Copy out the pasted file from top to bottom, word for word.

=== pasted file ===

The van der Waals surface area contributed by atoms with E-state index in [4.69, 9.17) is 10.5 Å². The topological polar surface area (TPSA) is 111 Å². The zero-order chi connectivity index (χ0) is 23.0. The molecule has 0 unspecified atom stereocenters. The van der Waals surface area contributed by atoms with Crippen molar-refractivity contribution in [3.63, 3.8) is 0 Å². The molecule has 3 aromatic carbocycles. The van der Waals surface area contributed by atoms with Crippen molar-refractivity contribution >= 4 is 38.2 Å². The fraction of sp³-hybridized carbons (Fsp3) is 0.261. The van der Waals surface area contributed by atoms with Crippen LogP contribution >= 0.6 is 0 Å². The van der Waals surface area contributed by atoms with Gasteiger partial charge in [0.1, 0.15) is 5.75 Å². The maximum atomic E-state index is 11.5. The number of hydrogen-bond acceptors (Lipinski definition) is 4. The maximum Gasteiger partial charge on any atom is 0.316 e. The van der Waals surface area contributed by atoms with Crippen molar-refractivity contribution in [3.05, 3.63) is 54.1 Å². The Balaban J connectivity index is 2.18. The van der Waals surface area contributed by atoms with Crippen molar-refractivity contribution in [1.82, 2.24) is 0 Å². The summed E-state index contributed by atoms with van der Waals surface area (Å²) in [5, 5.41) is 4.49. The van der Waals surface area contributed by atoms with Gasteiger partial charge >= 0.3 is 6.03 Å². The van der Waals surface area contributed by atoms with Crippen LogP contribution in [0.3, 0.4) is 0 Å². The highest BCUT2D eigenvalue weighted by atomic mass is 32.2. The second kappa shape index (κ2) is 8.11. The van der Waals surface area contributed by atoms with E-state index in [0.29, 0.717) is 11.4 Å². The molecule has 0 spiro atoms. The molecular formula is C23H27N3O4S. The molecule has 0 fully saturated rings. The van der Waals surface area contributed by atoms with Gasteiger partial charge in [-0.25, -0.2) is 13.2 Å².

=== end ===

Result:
The van der Waals surface area contributed by atoms with E-state index in [4.69, 9.17) is 10.5 Å². The topological polar surface area (TPSA) is 111 Å². The zero-order chi connectivity index (χ0) is 23.0. The molecule has 0 unspecified atom stereocenters. The van der Waals surface area contributed by atoms with Crippen molar-refractivity contribution in [3.63, 3.8) is 0 Å². The molecule has 3 aromatic carbocycles. The van der Waals surface area contributed by atoms with Crippen molar-refractivity contribution >= 4 is 38.2 Å². The fraction of sp³-hybridized carbons (Fsp3) is 0.261. The van der Waals surface area contributed by atoms with Crippen LogP contribution >= 0.6 is 0 Å². The van der Waals surface area contributed by atoms with Gasteiger partial charge in [0.1, 0.15) is 5.75 Å². The maximum atomic E-state index is 11.5. The number of hydrogen-bond acceptors (Lipinski definition) is 4. The maximum Gasteiger partial charge on any atom is 0.316 e. The van der Waals surface area contributed by atoms with Crippen molar-refractivity contribution in [3.05, 3.63) is 54.1 Å². The Balaban J connectivity index is 2.18. The van der Waals surface area contributed by atoms with Crippen molar-refractivity contribution in [1.82, 2.24) is 0 Å². The summed E-state index contributed by atoms with van der Waals surface area (Å²) in [5, 5.41) is 4.49. The van der Waals surface area contributed by atoms with Gasteiger partial charge >= 0.3 is 6.03 Å². The van der Waals surface area contributed by atoms with Crippen LogP contribution in [0.3, 0.4) is 0 Å². The highest BCUT2D eigenvalue weighted by atomic mass is 32.2. The second kappa shape index (κ2) is 8.11. The van der Waals surface area contributed by atoms with E-state index in [0.29, 0.717) is 11.4 Å². The molecule has 0 spiro atoms. The molecular formula is C23H27N3O4S. The molecule has 0 fully saturated rings. The van der Waals surface area contributed by atoms with Gasteiger partial charge in [-0.25, -0.2) is 13.2 Å².